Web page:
Styrofoam ban hits income of vendors

EXPENSIVE: Food vendors in Selangor have been ordered by the authorities to stop using cheap polystyrene boxes for their food but some say the ruling to use alternatives has pushed up their costs.


    Jun 29, 2016

    Styrofoam ban hits income of vendors


    FROM murtabak to nasi campur, there are plenty of mouth-watering foods on sale at the Ramadan bazaars across

    Selangor this year.

    But one familiar ingredient is missing - polystyrene (styrofoam) boxes to pack the food.

    All 12 local councils in Selangor are taking part in a "Say No to Polystyrene" campaign, in line with the state government's intention of going polystyrene-free by 2017.

    But vendors say alternative, biodegradable packaging is more expensive and has added to their financial burden.

    Each biodegradable pack costs between 30 sen (10 Singapore cents) and 50sen.

    Some find this costly and have sourced for cheaper alternatives, such as microwaveable plastic containers.

    These options, however, are still more expensive than the common polystyrene packs, which can be as cheap as six sen per box.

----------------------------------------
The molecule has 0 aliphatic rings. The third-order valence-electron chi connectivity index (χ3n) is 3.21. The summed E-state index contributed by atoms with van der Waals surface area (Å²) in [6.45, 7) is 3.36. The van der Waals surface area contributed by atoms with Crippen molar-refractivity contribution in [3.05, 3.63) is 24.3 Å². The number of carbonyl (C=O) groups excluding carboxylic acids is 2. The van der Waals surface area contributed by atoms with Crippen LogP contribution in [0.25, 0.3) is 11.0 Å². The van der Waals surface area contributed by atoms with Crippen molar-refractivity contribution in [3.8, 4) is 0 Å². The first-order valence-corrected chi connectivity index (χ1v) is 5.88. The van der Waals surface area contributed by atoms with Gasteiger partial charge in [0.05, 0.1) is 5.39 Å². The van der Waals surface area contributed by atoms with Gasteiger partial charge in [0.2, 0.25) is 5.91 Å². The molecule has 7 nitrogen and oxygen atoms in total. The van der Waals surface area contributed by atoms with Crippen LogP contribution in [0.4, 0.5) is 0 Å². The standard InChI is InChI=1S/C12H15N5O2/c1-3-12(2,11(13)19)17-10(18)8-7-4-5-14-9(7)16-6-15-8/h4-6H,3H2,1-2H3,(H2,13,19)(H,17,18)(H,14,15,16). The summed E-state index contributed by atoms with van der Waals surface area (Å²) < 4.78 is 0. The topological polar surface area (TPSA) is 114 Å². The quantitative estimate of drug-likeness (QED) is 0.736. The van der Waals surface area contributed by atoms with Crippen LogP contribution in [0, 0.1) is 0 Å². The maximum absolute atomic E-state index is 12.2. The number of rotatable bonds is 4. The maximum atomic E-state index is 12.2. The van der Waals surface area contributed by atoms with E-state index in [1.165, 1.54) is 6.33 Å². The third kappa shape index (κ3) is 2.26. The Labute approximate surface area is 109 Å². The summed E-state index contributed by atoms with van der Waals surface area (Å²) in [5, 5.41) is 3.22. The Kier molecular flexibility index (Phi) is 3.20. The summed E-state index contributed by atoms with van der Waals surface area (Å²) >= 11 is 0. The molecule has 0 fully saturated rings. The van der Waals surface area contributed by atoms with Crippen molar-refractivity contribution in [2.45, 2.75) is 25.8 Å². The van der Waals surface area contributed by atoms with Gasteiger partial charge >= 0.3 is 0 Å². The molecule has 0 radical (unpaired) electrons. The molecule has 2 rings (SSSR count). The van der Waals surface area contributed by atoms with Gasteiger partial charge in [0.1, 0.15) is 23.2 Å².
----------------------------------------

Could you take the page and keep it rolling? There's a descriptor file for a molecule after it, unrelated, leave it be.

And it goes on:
Sahharudin Gandan, 60, who has been running a stall at the Ramadan bazaar in Shah Alam for seven years, said he had to raise the price of each packet of chicken rice from RM5.50 to RM6. This is also because prices of raw materials, including chilli, have gone up.

    "I understand we need to change... Even though I could not afford the suggested packaging, I have managed to find an inexpensive alternative," he said. The recyclable packs he uses cost RM24 for 100 pieces.

    In Petaling Jaya, the council had already banned the use of polystyrene packaging as part of the licence conditions for Ramadan traders since 2014.

    But this year, the council is enforcing the rule and almost all food sellers have had to make the switch.

    Yusnizar Mohd Nor, who has been selling nasi campur at the Kelana Jaya bazaar for five years, said switching to plastic containers has pushed up packaging costs by two-fold.

    Shah Alam Farmers Market Association president Abdul

    Latif Md Ali said sellers were asked to pay RM50 for biodegradable packages if they wanted to obtain the trading licence, although some cannot use the packaging because of the type of food they sell.

    He sells murtabak and packs it in paper. Other items which the biodegradable packages are impractical for include drinks and roti john.

    "Yet, we still have to pay RM50. It was part of the terms and conditions if we wanted to get a licence," he said.

    A tepung pelita seller, who wished to be known only as Mak Cik Ida, said she used to break the polystyrene box into two pieces to serve her dish before placing it into a plastic bag.

    She can no longer do so with the environmentally friendly packaging.

    In Subang Jaya, however, vendors have adapted well, citing the reasonable price and regular supply of such packaging as important factors.

    Nur Ainnus Anis, 21, who sells kuih, said a 50 sen discount is given to customers who bring their container, and the response has been good.